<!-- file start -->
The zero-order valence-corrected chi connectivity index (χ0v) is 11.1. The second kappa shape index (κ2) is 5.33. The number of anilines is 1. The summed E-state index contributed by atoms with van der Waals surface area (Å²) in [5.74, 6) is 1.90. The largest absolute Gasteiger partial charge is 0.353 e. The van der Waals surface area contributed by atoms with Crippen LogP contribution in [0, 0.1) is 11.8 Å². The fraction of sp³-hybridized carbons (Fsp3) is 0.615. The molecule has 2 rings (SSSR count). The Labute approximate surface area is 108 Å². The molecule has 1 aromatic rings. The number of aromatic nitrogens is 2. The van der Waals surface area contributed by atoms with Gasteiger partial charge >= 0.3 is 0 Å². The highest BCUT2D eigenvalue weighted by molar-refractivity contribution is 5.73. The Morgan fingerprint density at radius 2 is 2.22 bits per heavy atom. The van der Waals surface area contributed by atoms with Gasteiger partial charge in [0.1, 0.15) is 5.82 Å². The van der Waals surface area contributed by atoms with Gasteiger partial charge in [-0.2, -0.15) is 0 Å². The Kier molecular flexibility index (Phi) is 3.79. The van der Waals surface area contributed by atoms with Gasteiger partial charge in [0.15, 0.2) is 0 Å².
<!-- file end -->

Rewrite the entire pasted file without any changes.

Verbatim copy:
The zero-order valence-corrected chi connectivity index (χ0v) is 11.1. The second kappa shape index (κ2) is 5.33. The number of anilines is 1. The summed E-state index contributed by atoms with van der Waals surface area (Å²) in [5.74, 6) is 1.90. The largest absolute Gasteiger partial charge is 0.353 e. The van der Waals surface area contributed by atoms with Crippen LogP contribution in [0, 0.1) is 11.8 Å². The fraction of sp³-hybridized carbons (Fsp3) is 0.615. The molecule has 2 rings (SSSR count). The Labute approximate surface area is 108 Å². The molecule has 1 aromatic rings. The number of aromatic nitrogens is 2. The van der Waals surface area contributed by atoms with Gasteiger partial charge >= 0.3 is 0 Å². The highest BCUT2D eigenvalue weighted by molar-refractivity contribution is 5.73. The Morgan fingerprint density at radius 2 is 2.22 bits per heavy atom. The van der Waals surface area contributed by atoms with Gasteiger partial charge in [0.1, 0.15) is 5.82 Å². The van der Waals surface area contributed by atoms with Gasteiger partial charge in [-0.2, -0.15) is 0 Å². The Kier molecular flexibility index (Phi) is 3.79. The van der Waals surface area contributed by atoms with Gasteiger partial charge in [0.15, 0.2) is 0 Å².